In some embodiments, the apparatus is located near a hand-held imaging device (e.g., an ultrasound scanner) that includes features on the ultrasound probe, such as markers, that emit or reflect signals (such as infrared signals) that are detected by the tracker. The fixed coordinate system may be defined, for example, by a series of lasers placed about a room, by the physical orientation of a treatment device, by the physical orientation of an imaging device, or by the physical orientation of a patient during a specific medical procedure. The motion-detector may be any suitable device such as a tilt system, an accelerometer, an inclinometer, a magnetometer, wall or ceiling mounted reflective, active markers, or other appropriate devices. In some cases, the apparatus includes a module that alerts a user that the tracker is no longer calibrated to the fixed coordinate system. The alert may be based, in some cases, on the detected movement exceeding a predetermined threshold. In some embodiments, the motion-detector provides a signal to the tracker (or to a control system for positioning the tracker) that may be used to automatically recalibrate the tracker, and/or to compensate for the detected movement.
In another aspect, a method for recalibrating a tracking system to a reference coordinate system includes using a motion-system device to detect alignment errors between the tracker and the fixed coordinate system, and recalibrating (either automatically or manually) the tracker to the fixed coordinate system to reduce or eliminate the alignment errors.
In another aspect, the invention comprises an apparatus for monitoring an object with respect to a first coordinate system. The apparatus can include a tracking system calibrated to the first coordinate system, for tracking the object. The apparatus can also include a motion-detector device associated with the tracking system for detecting a displacement of an element of the tracking system, and a processing device in communication with the motion-detector device and the tracking system. The processing device can be configured to calculate the location of the object with respect to a second coordinate system associated with the tracking system. The processing device can also calculate an adjustment factor based on the detected displacement and adjust the location of the object from the location with respect to the second coordinate system into a location with respect to the first coordinate system in accordance with the adjustment factor.
In one embodiment, the adjustment factor is a transformation. The tracking system can be configured to detect features associated with the object. The features can be embedded within the object. Alternatively, the features can be located on the surface of the object. The object may include a surface characteristic of a patient, such as, for example, the facial features, shape of the torso or other part of the body, or dye marks on the skin.
In one embodiment, the features may include at least one active marker, such as, for example, an emitter, an optical source, an acoustic source, a magnetic source, an electronic marker, an acoustical marker, a magnetic marker, a radiofrequency marker, a radioactive marker, and a radioactive source. The features can also include at least one passive marker, such as, for example, a reflector or a radio-opaque fiducial marker embedded in the object (e.g. patient) or placed on the surface of the object. The object can include, for example, one of a medical device, a patient's surface, a surgical navigation tool, a diagnostic device, a portable device, and a treatment device. In one embodiment, the object comprises an anatomical feature of a patient. The anatomical feature may be an external feature of the patient, or an internal feature of the patient. The tracking system can include, for example, one or more of an optical camera, a magnetic tracker, an infrared camera, a radiofrequency based tracker, and a laser-based surface scanning device. The medical device, diagnostic device or treatment device can be selected, for example, from the group consisting of, but not limited to, a thermal device, a radiation device, a surgical device, a mechanical device, and an ultrasound device.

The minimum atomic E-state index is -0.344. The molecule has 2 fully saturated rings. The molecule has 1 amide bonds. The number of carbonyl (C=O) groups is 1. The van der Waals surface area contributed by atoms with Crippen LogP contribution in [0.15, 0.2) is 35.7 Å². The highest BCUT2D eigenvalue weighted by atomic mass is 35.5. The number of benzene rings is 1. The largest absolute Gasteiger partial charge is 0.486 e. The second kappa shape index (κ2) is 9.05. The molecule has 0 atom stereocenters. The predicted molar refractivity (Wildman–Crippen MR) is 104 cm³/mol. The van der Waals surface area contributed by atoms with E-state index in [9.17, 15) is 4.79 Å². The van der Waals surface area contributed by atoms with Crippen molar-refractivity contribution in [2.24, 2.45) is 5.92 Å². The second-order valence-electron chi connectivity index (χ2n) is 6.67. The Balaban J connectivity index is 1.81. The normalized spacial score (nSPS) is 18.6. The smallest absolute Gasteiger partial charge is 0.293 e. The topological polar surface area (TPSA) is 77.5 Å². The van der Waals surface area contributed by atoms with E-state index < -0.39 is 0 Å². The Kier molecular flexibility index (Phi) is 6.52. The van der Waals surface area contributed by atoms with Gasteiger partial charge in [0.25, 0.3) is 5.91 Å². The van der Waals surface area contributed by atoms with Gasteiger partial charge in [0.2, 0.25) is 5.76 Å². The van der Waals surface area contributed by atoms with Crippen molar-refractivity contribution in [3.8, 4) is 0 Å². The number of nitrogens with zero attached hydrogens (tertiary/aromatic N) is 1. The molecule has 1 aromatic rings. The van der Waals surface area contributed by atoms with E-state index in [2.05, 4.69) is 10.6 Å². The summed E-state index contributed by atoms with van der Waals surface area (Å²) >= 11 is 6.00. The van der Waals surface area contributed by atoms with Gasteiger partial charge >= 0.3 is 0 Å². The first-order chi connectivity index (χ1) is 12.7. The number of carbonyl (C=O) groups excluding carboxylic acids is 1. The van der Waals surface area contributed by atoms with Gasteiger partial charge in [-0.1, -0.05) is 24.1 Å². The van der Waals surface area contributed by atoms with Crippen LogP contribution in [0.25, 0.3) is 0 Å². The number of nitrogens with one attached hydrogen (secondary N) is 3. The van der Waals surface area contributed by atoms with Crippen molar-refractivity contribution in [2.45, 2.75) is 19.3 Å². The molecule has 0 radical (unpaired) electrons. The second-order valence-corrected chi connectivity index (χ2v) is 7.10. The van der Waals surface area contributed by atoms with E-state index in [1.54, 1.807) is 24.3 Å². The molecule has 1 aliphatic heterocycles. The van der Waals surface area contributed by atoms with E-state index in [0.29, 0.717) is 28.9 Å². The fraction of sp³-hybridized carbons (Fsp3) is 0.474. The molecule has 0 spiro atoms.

In one embodiment of the invention, the first coordinate system can be defined by a plurality of lasers placed about a room. The first coordinate system can be defined by one of a physical orientation of a medical device, a diagnostic device, a treatment device or a patient position. The motion-detector device can include one of a tilt system, an accelerometer, an inclinometer, a magnetometer, or a set of mountable markers. The mountable markers may be mounted to walls of a room, and/or mounted to components of a room such as the treatment table.
One embodiment can include an alert module for alerting a user of the apparatus of a movement of the tracking system. The alert may be based on the detected movement exceeding a predetermined threshold. The apparatus can also include a position-adjustment device. The processing device can provide a signal to the position-adjustment device such that the positioning device adjusts the position of the tracking system, thereby bringing the tracker into calibration with the first coordinate system. The apparatus can also include a control device for controlling the operation of one or more object of a medical device, treatment device and diagnostic device.